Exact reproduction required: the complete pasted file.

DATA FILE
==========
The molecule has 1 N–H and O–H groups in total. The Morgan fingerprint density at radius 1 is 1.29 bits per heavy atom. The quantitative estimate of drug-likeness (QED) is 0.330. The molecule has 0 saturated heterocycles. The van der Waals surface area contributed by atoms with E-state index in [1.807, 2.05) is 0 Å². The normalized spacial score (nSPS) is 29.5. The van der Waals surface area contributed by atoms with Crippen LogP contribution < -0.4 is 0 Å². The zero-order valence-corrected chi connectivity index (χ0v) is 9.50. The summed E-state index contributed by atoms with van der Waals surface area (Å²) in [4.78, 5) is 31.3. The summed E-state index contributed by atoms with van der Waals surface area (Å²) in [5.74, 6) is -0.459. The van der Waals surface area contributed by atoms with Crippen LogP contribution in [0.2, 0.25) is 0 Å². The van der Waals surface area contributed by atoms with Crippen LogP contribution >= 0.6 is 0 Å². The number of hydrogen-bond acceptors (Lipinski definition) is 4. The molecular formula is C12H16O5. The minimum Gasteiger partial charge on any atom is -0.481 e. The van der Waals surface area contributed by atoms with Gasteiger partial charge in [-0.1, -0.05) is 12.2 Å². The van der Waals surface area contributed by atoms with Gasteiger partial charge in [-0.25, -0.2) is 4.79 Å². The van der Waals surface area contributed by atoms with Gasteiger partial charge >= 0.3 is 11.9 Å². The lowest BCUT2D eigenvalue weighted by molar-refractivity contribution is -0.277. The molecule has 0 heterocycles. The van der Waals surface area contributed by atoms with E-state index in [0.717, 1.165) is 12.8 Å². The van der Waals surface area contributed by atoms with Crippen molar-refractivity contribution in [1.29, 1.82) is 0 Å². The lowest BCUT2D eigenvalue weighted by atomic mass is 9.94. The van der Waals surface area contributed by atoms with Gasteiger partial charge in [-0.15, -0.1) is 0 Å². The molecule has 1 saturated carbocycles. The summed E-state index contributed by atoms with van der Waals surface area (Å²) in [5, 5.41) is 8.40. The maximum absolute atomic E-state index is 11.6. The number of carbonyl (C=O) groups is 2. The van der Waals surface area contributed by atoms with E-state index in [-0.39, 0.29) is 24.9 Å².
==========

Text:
The molecule has 1 N–H and O–H groups in total. The Morgan fingerprint density at radius 1 is 1.29 bits per heavy atom. The quantitative estimate of drug-likeness (QED) is 0.330. The molecule has 0 saturated heterocycles. The van der Waals surface area contributed by atoms with E-state index in [1.807, 2.05) is 0 Å². The normalized spacial score (nSPS) is 29.5. The van der Waals surface area contributed by atoms with Crippen LogP contribution < -0.4 is 0 Å². The zero-order valence-corrected chi connectivity index (χ0v) is 9.50. The summed E-state index contributed by atoms with van der Waals surface area (Å²) in [4.78, 5) is 31.3. The summed E-state index contributed by atoms with van der Waals surface area (Å²) in [5.74, 6) is -0.459. The van der Waals surface area contributed by atoms with Crippen LogP contribution in [0.2, 0.25) is 0 Å². The van der Waals surface area contributed by atoms with Crippen LogP contribution >= 0.6 is 0 Å². The number of hydrogen-bond acceptors (Lipinski definition) is 4. The molecular formula is C12H16O5. The minimum Gasteiger partial charge on any atom is -0.481 e. The van der Waals surface area contributed by atoms with Gasteiger partial charge in [-0.1, -0.05) is 12.2 Å². The van der Waals surface area contributed by atoms with Gasteiger partial charge in [-0.25, -0.2) is 4.79 Å². The van der Waals surface area contributed by atoms with Gasteiger partial charge >= 0.3 is 11.9 Å². The lowest BCUT2D eigenvalue weighted by molar-refractivity contribution is -0.277. The molecule has 0 heterocycles. The van der Waals surface area contributed by atoms with E-state index in [0.717, 1.165) is 12.8 Å². The van der Waals surface area contributed by atoms with Crippen molar-refractivity contribution in [1.29, 1.82) is 0 Å². The lowest BCUT2D eigenvalue weighted by atomic mass is 9.94. The van der Waals surface area contributed by atoms with Gasteiger partial charge in [-0.15, -0.1) is 0 Å². The molecule has 1 saturated carbocycles. The summed E-state index contributed by atoms with van der Waals surface area (Å²) in [5, 5.41) is 8.40. The maximum absolute atomic E-state index is 11.6. The number of carbonyl (C=O) groups is 2. The van der Waals surface area contributed by atoms with E-state index in [-0.39, 0.29) is 24.9 Å².